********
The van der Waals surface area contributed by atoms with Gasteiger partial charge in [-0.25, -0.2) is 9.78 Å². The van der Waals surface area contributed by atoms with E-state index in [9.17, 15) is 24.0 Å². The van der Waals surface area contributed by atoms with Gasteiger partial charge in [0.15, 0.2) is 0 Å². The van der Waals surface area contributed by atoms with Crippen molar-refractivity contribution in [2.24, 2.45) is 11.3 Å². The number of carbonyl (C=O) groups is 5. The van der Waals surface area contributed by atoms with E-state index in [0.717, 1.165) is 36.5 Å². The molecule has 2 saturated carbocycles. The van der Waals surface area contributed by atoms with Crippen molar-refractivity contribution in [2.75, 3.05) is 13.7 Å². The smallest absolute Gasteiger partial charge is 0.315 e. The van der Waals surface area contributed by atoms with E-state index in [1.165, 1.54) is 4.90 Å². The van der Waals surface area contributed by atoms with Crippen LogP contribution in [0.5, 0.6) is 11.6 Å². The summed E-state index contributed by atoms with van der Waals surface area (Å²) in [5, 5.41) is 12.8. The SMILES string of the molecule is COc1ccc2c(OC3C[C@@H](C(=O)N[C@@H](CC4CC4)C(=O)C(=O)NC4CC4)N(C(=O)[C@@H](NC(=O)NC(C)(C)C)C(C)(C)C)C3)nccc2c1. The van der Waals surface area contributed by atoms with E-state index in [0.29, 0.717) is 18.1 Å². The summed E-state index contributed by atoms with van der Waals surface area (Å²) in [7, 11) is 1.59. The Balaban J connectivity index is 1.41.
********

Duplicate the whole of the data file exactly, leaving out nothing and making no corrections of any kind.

The van der Waals surface area contributed by atoms with Gasteiger partial charge in [-0.25, -0.2) is 9.78 Å². The van der Waals surface area contributed by atoms with E-state index in [9.17, 15) is 24.0 Å². The van der Waals surface area contributed by atoms with Gasteiger partial charge in [0.15, 0.2) is 0 Å². The van der Waals surface area contributed by atoms with Crippen molar-refractivity contribution in [2.24, 2.45) is 11.3 Å². The number of carbonyl (C=O) groups is 5. The van der Waals surface area contributed by atoms with E-state index in [0.717, 1.165) is 36.5 Å². The molecule has 2 saturated carbocycles. The van der Waals surface area contributed by atoms with Crippen molar-refractivity contribution in [2.75, 3.05) is 13.7 Å². The smallest absolute Gasteiger partial charge is 0.315 e. The van der Waals surface area contributed by atoms with E-state index in [1.165, 1.54) is 4.90 Å². The van der Waals surface area contributed by atoms with Crippen LogP contribution in [0.5, 0.6) is 11.6 Å². The summed E-state index contributed by atoms with van der Waals surface area (Å²) in [5, 5.41) is 12.8. The SMILES string of the molecule is COc1ccc2c(OC3C[C@@H](C(=O)N[C@@H](CC4CC4)C(=O)C(=O)NC4CC4)N(C(=O)[C@@H](NC(=O)NC(C)(C)C)C(C)(C)C)C3)nccc2c1. The van der Waals surface area contributed by atoms with E-state index in [0.29, 0.717) is 18.1 Å². The summed E-state index contributed by atoms with van der Waals surface area (Å²) in [7, 11) is 1.59. The Balaban J connectivity index is 1.41.